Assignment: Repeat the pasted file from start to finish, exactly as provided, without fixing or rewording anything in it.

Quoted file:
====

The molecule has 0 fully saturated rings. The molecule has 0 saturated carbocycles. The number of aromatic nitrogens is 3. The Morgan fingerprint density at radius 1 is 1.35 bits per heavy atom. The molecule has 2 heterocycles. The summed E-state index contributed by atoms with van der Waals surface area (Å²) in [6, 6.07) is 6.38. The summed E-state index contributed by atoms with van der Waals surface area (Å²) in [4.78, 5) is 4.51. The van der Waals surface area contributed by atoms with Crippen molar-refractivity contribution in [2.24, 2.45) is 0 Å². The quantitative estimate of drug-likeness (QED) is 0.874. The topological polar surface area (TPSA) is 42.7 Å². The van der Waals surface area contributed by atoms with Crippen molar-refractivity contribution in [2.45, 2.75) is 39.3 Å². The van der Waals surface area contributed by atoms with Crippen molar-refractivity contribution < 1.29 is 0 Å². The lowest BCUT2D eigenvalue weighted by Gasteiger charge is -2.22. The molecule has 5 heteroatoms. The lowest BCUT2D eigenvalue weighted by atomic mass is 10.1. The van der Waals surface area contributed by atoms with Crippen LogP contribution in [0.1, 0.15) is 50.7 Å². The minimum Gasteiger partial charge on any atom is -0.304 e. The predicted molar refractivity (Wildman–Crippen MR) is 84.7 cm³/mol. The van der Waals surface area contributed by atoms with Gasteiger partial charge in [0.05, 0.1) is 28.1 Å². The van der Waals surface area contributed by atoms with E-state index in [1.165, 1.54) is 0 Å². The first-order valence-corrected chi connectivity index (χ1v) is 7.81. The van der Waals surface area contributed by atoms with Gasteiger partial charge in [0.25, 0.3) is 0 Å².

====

The molecule has 0 fully saturated rings. The molecule has 0 saturated carbocycles. The number of aromatic nitrogens is 3. The Morgan fingerprint density at radius 1 is 1.35 bits per heavy atom. The molecule has 2 heterocycles. The summed E-state index contributed by atoms with van der Waals surface area (Å²) in [6, 6.07) is 6.38. The summed E-state index contributed by atoms with van der Waals surface area (Å²) in [4.78, 5) is 4.51. The van der Waals surface area contributed by atoms with Crippen molar-refractivity contribution in [2.24, 2.45) is 0 Å². The quantitative estimate of drug-likeness (QED) is 0.874. The topological polar surface area (TPSA) is 42.7 Å². The van der Waals surface area contributed by atoms with Crippen molar-refractivity contribution in [2.45, 2.75) is 39.3 Å². The van der Waals surface area contributed by atoms with Crippen molar-refractivity contribution < 1.29 is 0 Å². The lowest BCUT2D eigenvalue weighted by Gasteiger charge is -2.22. The molecule has 5 heteroatoms. The lowest BCUT2D eigenvalue weighted by atomic mass is 10.1. The van der Waals surface area contributed by atoms with Crippen LogP contribution in [0.1, 0.15) is 50.7 Å². The minimum Gasteiger partial charge on any atom is -0.304 e. The predicted molar refractivity (Wildman–Crippen MR) is 84.7 cm³/mol. The van der Waals surface area contributed by atoms with Gasteiger partial charge in [0.05, 0.1) is 28.1 Å². The van der Waals surface area contributed by atoms with E-state index in [1.165, 1.54) is 0 Å². The first-order valence-corrected chi connectivity index (χ1v) is 7.81. The van der Waals surface area contributed by atoms with Gasteiger partial charge in [0.25, 0.3) is 0 Å².